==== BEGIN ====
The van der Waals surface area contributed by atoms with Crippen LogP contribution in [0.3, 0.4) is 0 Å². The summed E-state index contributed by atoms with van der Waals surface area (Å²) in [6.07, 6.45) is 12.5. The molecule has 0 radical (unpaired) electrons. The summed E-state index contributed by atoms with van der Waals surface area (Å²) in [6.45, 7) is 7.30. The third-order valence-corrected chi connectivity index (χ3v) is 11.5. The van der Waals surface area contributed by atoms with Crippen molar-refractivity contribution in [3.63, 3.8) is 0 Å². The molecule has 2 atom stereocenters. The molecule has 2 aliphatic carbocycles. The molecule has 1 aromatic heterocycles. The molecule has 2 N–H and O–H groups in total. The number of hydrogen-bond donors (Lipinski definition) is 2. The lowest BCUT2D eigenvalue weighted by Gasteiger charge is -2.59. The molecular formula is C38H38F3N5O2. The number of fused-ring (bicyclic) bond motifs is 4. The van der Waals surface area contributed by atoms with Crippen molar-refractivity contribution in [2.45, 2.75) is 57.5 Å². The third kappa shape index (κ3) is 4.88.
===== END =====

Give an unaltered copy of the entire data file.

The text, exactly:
The van der Waals surface area contributed by atoms with Crippen LogP contribution in [0.3, 0.4) is 0 Å². The summed E-state index contributed by atoms with van der Waals surface area (Å²) in [6.07, 6.45) is 12.5. The molecule has 0 radical (unpaired) electrons. The summed E-state index contributed by atoms with van der Waals surface area (Å²) in [6.45, 7) is 7.30. The third-order valence-corrected chi connectivity index (χ3v) is 11.5. The van der Waals surface area contributed by atoms with Crippen molar-refractivity contribution in [3.63, 3.8) is 0 Å². The molecule has 2 atom stereocenters. The molecule has 2 aliphatic carbocycles. The molecule has 1 aromatic heterocycles. The molecule has 2 N–H and O–H groups in total. The number of hydrogen-bond donors (Lipinski definition) is 2. The lowest BCUT2D eigenvalue weighted by Gasteiger charge is -2.59. The molecular formula is C38H38F3N5O2. The number of fused-ring (bicyclic) bond motifs is 4. The van der Waals surface area contributed by atoms with Crippen molar-refractivity contribution in [2.45, 2.75) is 57.5 Å². The third kappa shape index (κ3) is 4.88.